sardia wrote:My 2004 car is accumulating wear and tear and I want a better car.
I haven't gone car shopping in a long time and all this new fangled stuff is overwhelming. Standard advice is to get a used car, and pocket the depreciation savings. However these new cars have all these safety features that are only on the newest cars. I have about a year of car life left to take advantage of any market fluctuations or new advances. What would you guys do?
The old car will go to my parents.
The "big" security features are:
* Anti-lock brakes standardized
* Electronic Stability Control Standardized
* Traction control standardized
* Various Air Bags systems
* Rearview Camera
I forget exactly which years these were standardized. I'm thinking in the 2010 to 2012 era or so... except the Rearview Camera which came into effect like 2017 or so.
From the free-market side, there's also the advancement of crash-tests. Older cars were tested before the "Small-overlap Front Test" was devised. When a pole or other object hits only 25% of the car or less
, it misses most of the designed "crumple zone"... and also transfers the maximum amount of force directly to the driver. So there were a lot of cars that had 5-star ratings before 2012, but failed the newer "Small overlap Front Test".
The small-overlap Front Test is one of the "worst-case scenarios", and tons
of cars performed poorly with it. But if you think about it: small trees, small poles, and offset head-to-head collisions (ie: both drivers try to get out of the way, but still "clip" each other), its actually a rather common "real life crash scenario". It just... simply wasn't tested for before 2012.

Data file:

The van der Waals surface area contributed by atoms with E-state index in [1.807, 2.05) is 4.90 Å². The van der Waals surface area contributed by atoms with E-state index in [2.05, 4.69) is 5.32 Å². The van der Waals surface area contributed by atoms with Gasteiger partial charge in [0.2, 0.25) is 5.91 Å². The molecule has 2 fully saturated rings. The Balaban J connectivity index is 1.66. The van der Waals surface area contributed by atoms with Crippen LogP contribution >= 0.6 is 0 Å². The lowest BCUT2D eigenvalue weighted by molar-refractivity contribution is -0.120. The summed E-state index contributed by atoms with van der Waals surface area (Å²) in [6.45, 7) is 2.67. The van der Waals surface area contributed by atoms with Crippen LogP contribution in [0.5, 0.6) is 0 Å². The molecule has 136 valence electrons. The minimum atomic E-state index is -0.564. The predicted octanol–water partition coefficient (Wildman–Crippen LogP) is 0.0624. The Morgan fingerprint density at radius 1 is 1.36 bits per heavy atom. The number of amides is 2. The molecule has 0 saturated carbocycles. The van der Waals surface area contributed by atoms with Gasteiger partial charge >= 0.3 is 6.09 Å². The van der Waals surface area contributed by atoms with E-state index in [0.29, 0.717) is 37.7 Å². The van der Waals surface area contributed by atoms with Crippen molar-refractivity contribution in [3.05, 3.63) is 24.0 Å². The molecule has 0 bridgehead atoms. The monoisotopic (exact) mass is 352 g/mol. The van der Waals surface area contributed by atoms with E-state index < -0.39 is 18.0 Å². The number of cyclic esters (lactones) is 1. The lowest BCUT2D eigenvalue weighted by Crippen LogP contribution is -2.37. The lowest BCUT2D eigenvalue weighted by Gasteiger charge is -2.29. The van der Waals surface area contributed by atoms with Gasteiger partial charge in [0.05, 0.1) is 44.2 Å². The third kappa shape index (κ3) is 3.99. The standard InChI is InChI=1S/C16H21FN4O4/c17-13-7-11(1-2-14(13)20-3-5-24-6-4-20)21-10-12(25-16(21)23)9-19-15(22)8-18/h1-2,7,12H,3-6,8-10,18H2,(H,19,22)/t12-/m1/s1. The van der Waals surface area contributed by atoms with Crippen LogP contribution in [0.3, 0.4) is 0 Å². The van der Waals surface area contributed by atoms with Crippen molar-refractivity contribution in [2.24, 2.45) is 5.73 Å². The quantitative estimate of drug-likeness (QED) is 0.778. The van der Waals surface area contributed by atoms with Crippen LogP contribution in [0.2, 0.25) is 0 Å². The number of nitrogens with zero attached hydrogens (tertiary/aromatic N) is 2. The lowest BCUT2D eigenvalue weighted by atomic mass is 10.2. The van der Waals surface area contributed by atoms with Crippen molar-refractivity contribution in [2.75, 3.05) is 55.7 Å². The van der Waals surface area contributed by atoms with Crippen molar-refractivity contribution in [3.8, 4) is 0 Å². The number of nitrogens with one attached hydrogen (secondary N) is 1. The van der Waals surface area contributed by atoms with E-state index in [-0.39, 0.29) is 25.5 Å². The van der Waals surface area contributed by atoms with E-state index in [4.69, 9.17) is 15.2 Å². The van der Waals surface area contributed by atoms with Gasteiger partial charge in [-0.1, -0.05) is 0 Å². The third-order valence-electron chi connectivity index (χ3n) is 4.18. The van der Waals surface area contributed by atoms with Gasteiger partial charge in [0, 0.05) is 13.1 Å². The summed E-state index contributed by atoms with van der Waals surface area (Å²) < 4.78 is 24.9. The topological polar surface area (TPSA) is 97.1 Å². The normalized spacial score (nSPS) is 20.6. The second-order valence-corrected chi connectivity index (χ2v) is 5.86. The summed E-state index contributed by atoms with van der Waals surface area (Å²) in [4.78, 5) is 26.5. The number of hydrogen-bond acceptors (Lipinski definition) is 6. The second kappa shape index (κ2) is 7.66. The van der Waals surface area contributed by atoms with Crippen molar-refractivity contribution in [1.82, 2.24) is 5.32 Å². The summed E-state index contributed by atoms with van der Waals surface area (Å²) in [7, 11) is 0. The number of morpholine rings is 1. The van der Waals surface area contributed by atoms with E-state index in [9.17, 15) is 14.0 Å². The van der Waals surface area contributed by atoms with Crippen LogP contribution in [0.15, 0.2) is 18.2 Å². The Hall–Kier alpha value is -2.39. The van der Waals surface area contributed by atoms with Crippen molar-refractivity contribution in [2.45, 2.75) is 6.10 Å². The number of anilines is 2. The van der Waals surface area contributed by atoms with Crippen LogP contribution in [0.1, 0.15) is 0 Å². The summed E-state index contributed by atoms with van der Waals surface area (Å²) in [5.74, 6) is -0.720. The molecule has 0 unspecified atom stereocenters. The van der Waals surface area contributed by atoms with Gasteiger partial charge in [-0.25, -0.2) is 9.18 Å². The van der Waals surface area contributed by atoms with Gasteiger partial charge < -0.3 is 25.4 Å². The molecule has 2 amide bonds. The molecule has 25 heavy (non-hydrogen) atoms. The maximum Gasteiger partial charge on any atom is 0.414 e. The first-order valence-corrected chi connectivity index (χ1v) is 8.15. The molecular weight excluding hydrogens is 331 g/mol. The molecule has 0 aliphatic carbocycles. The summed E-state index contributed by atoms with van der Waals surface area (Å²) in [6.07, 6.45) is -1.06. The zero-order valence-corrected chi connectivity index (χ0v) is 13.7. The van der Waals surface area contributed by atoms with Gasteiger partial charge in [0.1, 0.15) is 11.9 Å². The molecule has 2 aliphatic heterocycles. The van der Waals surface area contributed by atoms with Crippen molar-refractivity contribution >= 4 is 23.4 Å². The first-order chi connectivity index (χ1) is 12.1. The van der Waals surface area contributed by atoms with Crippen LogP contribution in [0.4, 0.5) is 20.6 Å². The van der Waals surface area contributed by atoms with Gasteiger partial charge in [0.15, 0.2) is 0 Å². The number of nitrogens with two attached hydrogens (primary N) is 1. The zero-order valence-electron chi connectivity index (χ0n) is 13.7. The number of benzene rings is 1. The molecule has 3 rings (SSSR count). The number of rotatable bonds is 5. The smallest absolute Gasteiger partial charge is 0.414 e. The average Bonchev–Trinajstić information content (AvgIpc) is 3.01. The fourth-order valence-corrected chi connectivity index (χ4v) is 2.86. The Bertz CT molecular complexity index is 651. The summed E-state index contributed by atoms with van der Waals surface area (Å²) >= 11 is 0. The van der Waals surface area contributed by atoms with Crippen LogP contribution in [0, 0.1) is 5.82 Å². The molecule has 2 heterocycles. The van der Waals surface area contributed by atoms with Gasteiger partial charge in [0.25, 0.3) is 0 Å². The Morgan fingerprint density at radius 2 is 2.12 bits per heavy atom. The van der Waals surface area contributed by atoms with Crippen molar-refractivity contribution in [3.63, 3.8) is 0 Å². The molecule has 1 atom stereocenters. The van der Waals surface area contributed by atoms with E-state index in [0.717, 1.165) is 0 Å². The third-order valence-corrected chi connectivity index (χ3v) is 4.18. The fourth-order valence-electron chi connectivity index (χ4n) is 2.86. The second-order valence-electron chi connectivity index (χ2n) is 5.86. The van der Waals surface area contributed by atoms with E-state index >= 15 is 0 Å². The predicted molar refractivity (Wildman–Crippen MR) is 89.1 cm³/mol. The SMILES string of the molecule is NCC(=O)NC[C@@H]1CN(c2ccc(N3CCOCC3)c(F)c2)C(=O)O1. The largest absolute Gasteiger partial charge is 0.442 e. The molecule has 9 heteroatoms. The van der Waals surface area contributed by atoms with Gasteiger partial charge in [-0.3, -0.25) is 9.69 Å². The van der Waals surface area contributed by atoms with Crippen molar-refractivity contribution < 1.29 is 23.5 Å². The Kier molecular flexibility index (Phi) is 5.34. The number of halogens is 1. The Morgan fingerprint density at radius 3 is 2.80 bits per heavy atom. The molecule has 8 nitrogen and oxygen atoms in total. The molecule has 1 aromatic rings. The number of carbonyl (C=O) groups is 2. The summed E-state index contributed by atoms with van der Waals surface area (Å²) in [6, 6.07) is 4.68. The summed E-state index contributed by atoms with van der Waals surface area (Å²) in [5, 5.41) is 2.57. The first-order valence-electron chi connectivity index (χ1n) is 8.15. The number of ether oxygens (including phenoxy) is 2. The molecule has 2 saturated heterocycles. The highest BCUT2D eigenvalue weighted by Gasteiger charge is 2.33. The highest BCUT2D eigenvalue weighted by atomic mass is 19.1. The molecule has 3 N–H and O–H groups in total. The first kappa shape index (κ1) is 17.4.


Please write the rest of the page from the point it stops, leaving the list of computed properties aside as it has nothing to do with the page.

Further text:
I personally think that you should get a car that has Anti-lock brakes, Electronic Stability Control, Traction Control, and a Small-overlap Front Test. Those are the big "safety" advancements.
The Rearview Camera is obviously an important safety standard, but you're not going to find that on anything but a brand-new vehicle. IIRC, the rearview safety standard came into effect like... early in 2017. But if you get a used 2014 model or 2013 model, you'd get most of the important safety standards and also avoid a big "deprecation" hit.
Non-standardized "premium" features currently include blind-spot detection (beeps when someone's in your blindspot) and automatic braking (car will brake automatically if it detects a collision). These are only on higher-end vehicles though, but I guess you can look out for them.
What's this about japanese vs Korean vs American cars? Is there really a competitive difference in this day and age? Or is that just a previously outdated truism from the last decades? I googled it, and found a propaganda piece from JD Power and Ass. about how it's a myth, but there's just not a lot of data out there.
I was impressed by the Ford Fusion and Ford Focus, as far as reliability goes. I personally went with a Ford Focus Mk 3.
There seems to be a long-term transmission problem there... but if you go manual you completely avoid the problem. The only major issues on the Ford Focus's "reliability" score from Consumer Reports were:
* Radio (IMO... whatever)
* Automatic Transmission